Keep passwords and secrets out of your logs with Go

Travis Jeffery
Jun 4, 2018 · 2 min read

When working with distributed systems generally the more logs, the better — the complication lies in being liberal for visibility while being conservative to keep sensitive information private and secure. It’s not easy, just ask GitHub and Twitter who found themselves logging raw passwords recently.

The details of GitHub’s and Twitter’s incidents weren’t made public but I’d guess an engineer changed a log level config or logged the request bodies without realizing the consequences.

The fact is this is the reality of the job — with complex systems like these no one can know the consequences of every change, especially so with the fast tech turnover rate. If we’re gonna solve problems like these we need to go deeper.

Issues like this arise by Murphy’s law: whatever can go wrong, will go wrong — if you leave a trap behind someone will walk into it. Let’s not do that. When writing Go, here’s what I do to leave no such trap behind and prevent the logging of secrets.

Let’s say you have a sign up request like so:

type CreateUserRequest struct {
Credentials Credentials `json:”credentials”`
}
type Credentials struct {
Email string `json:”email”`
Password string `json:”password”`
}

And let’s say you’re logging to JSON for Elasticsearch:

// logger we’re using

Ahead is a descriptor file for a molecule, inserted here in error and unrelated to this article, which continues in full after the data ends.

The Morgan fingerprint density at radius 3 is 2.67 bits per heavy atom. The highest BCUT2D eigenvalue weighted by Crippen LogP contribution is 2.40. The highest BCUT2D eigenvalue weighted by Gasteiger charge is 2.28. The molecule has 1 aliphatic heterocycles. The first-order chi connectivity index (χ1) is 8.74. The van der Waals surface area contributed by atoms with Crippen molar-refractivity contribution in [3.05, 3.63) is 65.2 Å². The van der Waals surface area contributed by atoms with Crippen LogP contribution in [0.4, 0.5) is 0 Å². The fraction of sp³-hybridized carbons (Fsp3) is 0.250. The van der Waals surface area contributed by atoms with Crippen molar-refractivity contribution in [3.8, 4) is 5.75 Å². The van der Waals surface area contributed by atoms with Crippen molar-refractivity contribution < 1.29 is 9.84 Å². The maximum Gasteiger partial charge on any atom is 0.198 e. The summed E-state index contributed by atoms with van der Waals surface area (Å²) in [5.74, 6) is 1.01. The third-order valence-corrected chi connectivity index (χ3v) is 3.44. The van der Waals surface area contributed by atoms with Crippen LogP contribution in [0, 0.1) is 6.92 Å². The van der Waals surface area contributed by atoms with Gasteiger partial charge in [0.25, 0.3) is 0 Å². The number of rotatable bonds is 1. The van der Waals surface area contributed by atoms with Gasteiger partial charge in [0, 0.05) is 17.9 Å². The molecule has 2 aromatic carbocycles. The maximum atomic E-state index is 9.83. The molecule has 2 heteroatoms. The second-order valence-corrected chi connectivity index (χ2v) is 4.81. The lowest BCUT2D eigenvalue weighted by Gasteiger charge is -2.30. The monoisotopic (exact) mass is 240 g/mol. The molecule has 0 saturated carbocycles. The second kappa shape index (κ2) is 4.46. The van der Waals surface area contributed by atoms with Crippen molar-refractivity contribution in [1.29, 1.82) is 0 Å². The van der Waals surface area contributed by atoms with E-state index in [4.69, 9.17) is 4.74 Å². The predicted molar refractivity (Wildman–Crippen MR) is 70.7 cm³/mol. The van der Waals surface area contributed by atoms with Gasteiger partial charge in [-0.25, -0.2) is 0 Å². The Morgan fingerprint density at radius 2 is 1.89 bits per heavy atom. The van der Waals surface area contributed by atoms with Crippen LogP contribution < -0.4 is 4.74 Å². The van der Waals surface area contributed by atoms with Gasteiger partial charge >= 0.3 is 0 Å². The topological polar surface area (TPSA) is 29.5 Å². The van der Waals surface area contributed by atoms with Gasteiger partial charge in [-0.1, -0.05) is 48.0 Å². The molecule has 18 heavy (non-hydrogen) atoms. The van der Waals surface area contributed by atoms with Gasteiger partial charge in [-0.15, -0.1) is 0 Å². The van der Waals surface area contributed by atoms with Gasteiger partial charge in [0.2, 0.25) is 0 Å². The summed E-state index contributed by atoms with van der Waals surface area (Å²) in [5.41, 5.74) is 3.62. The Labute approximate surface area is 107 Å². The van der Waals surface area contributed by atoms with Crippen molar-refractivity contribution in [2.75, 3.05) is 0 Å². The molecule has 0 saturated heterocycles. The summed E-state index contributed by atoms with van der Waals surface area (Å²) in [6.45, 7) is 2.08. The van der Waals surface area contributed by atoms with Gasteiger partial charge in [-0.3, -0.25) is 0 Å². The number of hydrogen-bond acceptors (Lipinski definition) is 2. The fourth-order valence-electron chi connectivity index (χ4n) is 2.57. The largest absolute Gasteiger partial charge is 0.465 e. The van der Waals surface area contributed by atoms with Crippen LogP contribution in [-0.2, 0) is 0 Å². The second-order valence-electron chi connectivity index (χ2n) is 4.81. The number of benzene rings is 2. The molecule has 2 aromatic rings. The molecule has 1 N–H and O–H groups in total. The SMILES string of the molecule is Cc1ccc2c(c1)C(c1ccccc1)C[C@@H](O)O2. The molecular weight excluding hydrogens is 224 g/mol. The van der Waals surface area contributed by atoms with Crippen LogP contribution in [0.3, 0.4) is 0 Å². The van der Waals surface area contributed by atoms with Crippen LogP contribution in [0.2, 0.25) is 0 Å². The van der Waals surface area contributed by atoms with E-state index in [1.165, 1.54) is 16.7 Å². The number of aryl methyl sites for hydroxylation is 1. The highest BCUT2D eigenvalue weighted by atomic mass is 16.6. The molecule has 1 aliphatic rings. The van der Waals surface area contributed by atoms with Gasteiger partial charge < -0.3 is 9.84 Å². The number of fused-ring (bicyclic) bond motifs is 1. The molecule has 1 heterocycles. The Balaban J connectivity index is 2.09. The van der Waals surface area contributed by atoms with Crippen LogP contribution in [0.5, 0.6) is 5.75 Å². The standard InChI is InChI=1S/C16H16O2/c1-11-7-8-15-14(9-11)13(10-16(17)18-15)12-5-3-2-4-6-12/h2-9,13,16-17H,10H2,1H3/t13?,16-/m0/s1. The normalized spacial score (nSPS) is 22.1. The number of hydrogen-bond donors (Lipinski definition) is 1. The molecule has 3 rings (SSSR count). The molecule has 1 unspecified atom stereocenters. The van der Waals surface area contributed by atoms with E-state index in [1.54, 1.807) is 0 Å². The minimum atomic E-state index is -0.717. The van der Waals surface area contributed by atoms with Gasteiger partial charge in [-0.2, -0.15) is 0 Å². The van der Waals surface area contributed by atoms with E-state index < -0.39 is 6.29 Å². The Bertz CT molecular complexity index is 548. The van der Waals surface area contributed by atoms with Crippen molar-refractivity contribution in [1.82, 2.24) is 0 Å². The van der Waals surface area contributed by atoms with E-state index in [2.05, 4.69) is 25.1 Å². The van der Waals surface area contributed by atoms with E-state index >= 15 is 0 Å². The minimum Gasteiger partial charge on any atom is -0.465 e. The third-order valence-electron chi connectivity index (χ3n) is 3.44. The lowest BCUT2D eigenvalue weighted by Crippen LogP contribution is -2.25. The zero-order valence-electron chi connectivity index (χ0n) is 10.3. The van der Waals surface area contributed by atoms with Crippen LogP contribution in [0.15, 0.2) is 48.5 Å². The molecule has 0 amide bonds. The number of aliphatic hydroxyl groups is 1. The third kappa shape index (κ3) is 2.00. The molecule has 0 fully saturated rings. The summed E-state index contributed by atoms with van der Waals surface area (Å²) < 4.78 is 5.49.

logger := log.NewJSONLogger(os.Stdout)
// request we decoded
request := CreateUserRequest{
Credentials: Credentials{
Email: “bilbro@theshire.net”,
Password: “theonering”,
},
}
// our call to log the request
logger.Log(“request”, request)
// the output
{“request”:{“credentials” {“email”:”bilbro@theshire.net”,”password”:”theonering”}}}

The result is the user’s password is logged. Not good.

To solve the problem we’ll implement our own MarshalJSON that’ll redact the user’s password.

func (co Credentials) MarshalJSON() ([]byte, error) {
type credentials Credentials
cn := credentials(co)
cn.Password = "[REDACTED]"
return json.Marshal((*credentials)(&cn))
}

Now when we log the same request the user’s password is not logged:

// the output
{“request”:{“credentials”:{“email”:”bilbro@theshire.net”,”password”:”[REDACTED]”}}}

There is now no possibility of logging the user’s password, regardless of who logs, nor where or when — at least if you’re logging JSON with this implementation. If you’re logging in another format, the same technique applies and there should be a corresponding marshal method for you to implement.

Please say hi at @travisjeffery.

Hit the 👏 and share if you found this useful.

Thanks for reading.

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Travis Jeffery

Written by

Working on Kafka/Confluent. Made software at Basecamp, Segment. Writing open-source software https://github.com/travisjeffery.

HackerNoon.com

Elijah McClain, George Floyd, Eric Garner, Breonna Taylor, Ahmaud Arbery, Michael Brown, Oscar Grant, Atatiana Jefferson, Tamir Rice, Bettie Jones, Botham Jean

Travis Jeffery

Written by

Working on Kafka/Confluent. Made software at Basecamp, Segment. Writing open-source software https://github.com/travisjeffery.

HackerNoon.com

Elijah McClain, George Floyd, Eric Garner, Breonna Taylor, Ahmaud Arbery, Michael Brown, Oscar Grant, Atatiana Jefferson, Tamir Rice, Bettie Jones, Botham Jean

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